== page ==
New Mexico’s plan provides little detail about the interventions that will be initially implemented in low-performing schools.
However, the state’s plan does clearly state what action will be taken in a school that fails to improve three years after being initially identified for comprehensive support and improvement. Schools must choose between closure, restart, champion and choice, or significant restructure and redesign. If the school does not choose one of these options, the state department will choose one for it. This represents a clear, concrete list of interventions in low-performing schools, and suggests that New Mexico is taking seriously the challenges faced by those schools.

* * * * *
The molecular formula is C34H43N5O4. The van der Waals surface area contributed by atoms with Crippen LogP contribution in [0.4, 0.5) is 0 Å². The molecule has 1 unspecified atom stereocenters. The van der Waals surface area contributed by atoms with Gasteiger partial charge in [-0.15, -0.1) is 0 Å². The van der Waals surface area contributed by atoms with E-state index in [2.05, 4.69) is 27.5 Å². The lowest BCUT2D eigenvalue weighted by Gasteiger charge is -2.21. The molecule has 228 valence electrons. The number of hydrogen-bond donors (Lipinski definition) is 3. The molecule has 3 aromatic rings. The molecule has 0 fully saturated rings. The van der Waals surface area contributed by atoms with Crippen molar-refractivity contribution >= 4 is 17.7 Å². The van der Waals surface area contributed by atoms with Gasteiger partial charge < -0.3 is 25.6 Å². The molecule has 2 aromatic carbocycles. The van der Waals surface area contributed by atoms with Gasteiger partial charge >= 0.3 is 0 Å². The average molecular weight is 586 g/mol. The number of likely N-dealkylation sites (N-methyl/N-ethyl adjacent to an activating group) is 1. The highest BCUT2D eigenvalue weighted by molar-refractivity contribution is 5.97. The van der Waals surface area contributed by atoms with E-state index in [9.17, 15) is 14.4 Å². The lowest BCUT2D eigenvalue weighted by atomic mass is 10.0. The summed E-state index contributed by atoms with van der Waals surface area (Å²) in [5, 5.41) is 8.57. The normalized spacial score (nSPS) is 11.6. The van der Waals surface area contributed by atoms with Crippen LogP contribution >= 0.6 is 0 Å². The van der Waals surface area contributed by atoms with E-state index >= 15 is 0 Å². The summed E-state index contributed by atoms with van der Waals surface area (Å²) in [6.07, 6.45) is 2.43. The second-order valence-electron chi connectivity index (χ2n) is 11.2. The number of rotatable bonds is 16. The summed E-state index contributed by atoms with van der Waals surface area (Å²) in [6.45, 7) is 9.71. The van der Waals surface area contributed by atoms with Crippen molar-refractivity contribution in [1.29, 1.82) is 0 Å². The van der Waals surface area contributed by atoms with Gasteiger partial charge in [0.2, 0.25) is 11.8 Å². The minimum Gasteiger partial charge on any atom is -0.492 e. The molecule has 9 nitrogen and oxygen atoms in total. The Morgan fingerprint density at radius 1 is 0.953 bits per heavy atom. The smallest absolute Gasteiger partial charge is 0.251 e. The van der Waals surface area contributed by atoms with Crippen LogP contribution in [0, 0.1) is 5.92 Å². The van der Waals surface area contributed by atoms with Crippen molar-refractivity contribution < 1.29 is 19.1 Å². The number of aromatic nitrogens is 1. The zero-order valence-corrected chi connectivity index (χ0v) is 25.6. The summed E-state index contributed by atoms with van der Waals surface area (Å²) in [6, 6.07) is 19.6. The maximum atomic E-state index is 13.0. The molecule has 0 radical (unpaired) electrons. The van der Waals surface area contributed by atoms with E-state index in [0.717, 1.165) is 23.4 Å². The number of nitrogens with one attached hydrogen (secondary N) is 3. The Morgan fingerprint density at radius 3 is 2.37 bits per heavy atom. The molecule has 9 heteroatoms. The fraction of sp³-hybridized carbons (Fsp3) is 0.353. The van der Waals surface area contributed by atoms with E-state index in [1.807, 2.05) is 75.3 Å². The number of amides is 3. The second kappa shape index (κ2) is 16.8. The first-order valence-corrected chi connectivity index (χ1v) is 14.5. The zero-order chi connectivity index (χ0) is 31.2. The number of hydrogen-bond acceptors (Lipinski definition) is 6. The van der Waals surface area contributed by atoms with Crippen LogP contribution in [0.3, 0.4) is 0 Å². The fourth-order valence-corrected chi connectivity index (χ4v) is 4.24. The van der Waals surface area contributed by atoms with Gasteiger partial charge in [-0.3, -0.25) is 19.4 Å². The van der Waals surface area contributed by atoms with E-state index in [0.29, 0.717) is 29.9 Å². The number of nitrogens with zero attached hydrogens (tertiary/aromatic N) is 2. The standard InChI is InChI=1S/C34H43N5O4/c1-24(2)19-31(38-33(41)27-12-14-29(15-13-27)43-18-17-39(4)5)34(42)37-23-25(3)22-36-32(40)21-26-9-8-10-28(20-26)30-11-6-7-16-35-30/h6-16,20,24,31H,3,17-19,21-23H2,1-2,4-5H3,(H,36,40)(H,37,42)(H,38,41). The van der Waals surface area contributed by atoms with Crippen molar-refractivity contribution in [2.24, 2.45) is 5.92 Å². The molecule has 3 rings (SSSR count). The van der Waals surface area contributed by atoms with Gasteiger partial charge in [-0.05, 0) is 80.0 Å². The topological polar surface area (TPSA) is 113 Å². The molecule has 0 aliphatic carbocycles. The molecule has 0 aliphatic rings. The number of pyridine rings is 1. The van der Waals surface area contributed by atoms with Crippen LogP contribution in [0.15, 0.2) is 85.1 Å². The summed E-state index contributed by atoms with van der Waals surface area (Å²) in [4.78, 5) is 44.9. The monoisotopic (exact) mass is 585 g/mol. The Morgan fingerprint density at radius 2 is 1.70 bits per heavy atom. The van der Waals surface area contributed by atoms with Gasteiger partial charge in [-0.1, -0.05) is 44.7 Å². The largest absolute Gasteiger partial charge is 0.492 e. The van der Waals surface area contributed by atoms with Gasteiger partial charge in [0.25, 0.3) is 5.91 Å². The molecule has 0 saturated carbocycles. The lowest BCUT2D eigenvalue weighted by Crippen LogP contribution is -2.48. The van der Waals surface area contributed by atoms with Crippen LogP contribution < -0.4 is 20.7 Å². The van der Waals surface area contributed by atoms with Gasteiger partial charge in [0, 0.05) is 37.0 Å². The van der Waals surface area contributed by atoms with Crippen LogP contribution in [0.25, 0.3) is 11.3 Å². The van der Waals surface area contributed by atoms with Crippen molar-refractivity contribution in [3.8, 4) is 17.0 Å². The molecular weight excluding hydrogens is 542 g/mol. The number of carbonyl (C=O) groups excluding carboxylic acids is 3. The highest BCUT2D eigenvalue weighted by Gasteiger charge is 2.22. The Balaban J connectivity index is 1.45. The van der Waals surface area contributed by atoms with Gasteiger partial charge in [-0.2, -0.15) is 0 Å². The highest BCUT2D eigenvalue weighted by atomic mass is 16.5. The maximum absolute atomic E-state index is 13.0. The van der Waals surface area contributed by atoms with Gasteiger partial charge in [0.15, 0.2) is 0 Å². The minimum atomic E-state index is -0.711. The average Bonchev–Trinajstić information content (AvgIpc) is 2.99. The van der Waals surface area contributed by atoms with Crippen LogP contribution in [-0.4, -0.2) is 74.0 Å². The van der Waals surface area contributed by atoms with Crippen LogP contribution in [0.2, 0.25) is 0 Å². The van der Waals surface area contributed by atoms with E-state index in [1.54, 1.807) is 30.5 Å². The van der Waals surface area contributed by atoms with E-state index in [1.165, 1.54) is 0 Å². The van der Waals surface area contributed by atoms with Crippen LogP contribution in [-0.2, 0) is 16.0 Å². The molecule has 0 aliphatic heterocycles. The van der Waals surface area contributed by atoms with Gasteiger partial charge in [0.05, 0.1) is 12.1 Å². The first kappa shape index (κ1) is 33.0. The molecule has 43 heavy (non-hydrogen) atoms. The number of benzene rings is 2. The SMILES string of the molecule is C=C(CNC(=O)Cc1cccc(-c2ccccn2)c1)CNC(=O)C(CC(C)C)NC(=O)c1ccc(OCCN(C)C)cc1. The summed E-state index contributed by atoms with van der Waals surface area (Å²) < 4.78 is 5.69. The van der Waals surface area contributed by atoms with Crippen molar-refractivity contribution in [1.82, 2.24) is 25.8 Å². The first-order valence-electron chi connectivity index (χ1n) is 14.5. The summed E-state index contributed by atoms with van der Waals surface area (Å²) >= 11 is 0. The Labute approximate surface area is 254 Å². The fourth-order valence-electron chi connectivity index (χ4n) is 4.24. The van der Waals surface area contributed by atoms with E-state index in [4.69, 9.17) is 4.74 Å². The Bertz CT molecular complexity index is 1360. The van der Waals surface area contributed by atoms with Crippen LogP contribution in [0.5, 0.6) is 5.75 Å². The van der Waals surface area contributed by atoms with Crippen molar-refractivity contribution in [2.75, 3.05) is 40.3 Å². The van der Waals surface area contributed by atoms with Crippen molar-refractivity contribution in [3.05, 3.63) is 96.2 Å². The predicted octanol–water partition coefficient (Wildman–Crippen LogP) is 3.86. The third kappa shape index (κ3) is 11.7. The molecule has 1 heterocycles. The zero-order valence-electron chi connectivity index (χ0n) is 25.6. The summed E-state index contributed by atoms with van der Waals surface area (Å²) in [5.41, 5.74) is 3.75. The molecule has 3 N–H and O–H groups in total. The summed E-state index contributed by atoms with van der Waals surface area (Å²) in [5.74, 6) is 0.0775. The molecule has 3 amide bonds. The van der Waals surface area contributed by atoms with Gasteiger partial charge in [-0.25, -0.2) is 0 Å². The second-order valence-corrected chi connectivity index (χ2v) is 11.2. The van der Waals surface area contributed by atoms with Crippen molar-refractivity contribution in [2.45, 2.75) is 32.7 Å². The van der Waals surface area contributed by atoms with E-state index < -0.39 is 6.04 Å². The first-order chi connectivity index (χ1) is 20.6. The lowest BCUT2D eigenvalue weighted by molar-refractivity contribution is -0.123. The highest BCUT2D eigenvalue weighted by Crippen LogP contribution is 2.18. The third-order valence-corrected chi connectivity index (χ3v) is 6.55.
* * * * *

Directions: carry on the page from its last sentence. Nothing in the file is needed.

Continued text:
The state does not fully articulate how it will distribute its 7 percent set-aside for school-improvement activities, but it does plan to leverage it through a competition.
It has also committed to funding plans that use the strongest base of evidence. The state is also planning to use a 3 percent set-aside dedicated to Direct Student Services to support expanded learning time, AP course access, K-3 literacy and mathematics, pre-k services, personalized learning, and student transportation (for students enrolled in schools of their own choosing).